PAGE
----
I think my issues with purses have little to do with usability and much more to do with gender. To me, a purse is no different from a bra; impossibly feminine items that broadcast gender in a way that doesn’t suit me now, nor has it ever. Do you remember the two girls in our junior high who started carrying purses in eighth grade? They were the first. They caked their faces with thick makeup and bright red lipstick, both had permed hair. Each had an older boyfriend and seemed impossibly out of place amongst those of us in their grade. I don’t remember exactly when the purses appeared, but one day there they were, slung over their shoulders in place of the usual backpacks. There were rumours that they were already having sex, which terrified me. I hoped sex wasn’t something I had to do any time soon. They smoked, which intrigued me, but also scared me. I imagine tucked inside their purses were cigarettes and lipstick and nothing else. Maybe tampons? Or condoms?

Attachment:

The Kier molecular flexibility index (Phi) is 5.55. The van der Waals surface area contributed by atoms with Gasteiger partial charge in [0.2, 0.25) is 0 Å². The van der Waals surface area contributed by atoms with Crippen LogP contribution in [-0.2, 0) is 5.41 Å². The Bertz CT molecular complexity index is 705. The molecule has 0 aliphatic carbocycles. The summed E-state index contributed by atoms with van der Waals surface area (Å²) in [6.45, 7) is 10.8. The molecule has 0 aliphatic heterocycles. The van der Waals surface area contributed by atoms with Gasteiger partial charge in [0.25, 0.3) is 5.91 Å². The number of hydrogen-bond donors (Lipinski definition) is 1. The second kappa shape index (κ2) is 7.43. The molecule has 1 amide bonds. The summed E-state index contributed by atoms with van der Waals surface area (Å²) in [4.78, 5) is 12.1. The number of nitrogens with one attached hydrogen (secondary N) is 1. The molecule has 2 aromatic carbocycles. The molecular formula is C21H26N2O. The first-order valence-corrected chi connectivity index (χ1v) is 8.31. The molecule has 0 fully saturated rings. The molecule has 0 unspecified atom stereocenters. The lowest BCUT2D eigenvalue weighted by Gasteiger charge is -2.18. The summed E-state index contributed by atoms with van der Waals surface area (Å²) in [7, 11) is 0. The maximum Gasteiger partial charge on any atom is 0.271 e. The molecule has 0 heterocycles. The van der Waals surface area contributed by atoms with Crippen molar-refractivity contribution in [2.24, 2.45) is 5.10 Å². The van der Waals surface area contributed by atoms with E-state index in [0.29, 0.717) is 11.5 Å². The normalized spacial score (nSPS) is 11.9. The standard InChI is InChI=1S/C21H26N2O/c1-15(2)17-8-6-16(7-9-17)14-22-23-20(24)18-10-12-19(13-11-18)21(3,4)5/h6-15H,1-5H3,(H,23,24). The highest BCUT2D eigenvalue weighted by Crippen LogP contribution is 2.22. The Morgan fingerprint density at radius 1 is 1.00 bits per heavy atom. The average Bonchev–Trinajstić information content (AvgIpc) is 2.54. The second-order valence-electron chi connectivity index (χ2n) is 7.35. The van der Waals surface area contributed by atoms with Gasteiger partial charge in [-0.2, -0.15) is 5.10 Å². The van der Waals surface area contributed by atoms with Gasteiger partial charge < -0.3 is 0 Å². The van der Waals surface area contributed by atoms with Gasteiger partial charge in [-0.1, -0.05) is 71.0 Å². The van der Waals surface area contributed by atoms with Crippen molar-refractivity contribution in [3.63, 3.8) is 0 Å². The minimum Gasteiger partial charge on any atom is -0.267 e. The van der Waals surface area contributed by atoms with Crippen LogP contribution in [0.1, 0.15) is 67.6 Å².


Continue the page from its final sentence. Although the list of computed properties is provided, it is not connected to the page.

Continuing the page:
Recently I’ve seen videos about lesbians and purses on TikTok. There have always been jokes about how there are two kinds of lesbians. The one who carries the purse, and the one who puts her stuff in her partner’s purse. But what if you partner with someone who doesn’t carry a purse either? Last night, Sofia and I went to dinner, and she wore a jacket with tons of big pockets. I watched as she put her wallet and phone inside them. She offered me a pocket, but I decided to shove my stuff in my jacket pockets. I have room in mine, I said. At the restaurant, the host asked if we wanted to hang our jackets. No, we both said at the same time. It’s my purse, I joked, patting my pockets as he led the way to our table. It occurred to me writing this to you, that you are lucky because Stacy carries a purse. Does she let you use her purse to store your things when you go out together?